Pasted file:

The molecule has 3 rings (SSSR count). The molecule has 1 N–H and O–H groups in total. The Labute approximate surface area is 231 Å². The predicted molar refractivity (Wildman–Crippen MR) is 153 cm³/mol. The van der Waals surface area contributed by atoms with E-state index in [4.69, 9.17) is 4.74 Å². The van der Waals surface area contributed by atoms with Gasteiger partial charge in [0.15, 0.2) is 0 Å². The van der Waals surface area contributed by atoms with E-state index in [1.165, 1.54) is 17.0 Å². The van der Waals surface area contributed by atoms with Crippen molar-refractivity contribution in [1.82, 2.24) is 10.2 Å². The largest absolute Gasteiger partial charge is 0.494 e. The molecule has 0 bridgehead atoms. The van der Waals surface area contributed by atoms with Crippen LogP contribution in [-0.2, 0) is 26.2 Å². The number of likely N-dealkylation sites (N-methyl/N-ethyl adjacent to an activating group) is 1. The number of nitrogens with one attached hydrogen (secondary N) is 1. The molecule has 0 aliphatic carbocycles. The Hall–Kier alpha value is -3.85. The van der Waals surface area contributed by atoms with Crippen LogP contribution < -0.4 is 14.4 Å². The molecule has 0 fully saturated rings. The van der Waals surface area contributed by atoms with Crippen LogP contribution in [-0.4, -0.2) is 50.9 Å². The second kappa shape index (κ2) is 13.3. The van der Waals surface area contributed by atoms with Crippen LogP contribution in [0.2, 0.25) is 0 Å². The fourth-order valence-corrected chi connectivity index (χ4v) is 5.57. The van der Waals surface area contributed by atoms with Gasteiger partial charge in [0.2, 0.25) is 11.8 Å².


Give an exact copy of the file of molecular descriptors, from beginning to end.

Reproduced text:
The molecule has 3 rings (SSSR count). The molecule has 1 N–H and O–H groups in total. The Labute approximate surface area is 231 Å². The predicted molar refractivity (Wildman–Crippen MR) is 153 cm³/mol. The van der Waals surface area contributed by atoms with E-state index in [4.69, 9.17) is 4.74 Å². The van der Waals surface area contributed by atoms with Gasteiger partial charge in [0.15, 0.2) is 0 Å². The van der Waals surface area contributed by atoms with E-state index in [1.165, 1.54) is 17.0 Å². The van der Waals surface area contributed by atoms with Crippen molar-refractivity contribution in [1.82, 2.24) is 10.2 Å². The largest absolute Gasteiger partial charge is 0.494 e. The molecule has 0 bridgehead atoms. The van der Waals surface area contributed by atoms with Crippen LogP contribution in [-0.2, 0) is 26.2 Å². The number of likely N-dealkylation sites (N-methyl/N-ethyl adjacent to an activating group) is 1. The number of nitrogens with one attached hydrogen (secondary N) is 1. The molecule has 0 aliphatic carbocycles. The Hall–Kier alpha value is -3.85. The van der Waals surface area contributed by atoms with Crippen LogP contribution < -0.4 is 14.4 Å². The molecule has 0 fully saturated rings. The van der Waals surface area contributed by atoms with Crippen LogP contribution in [-0.4, -0.2) is 50.9 Å². The second kappa shape index (κ2) is 13.3. The van der Waals surface area contributed by atoms with Crippen LogP contribution in [0.2, 0.25) is 0 Å². The fourth-order valence-corrected chi connectivity index (χ4v) is 5.57. The van der Waals surface area contributed by atoms with Gasteiger partial charge in [0.2, 0.25) is 11.8 Å².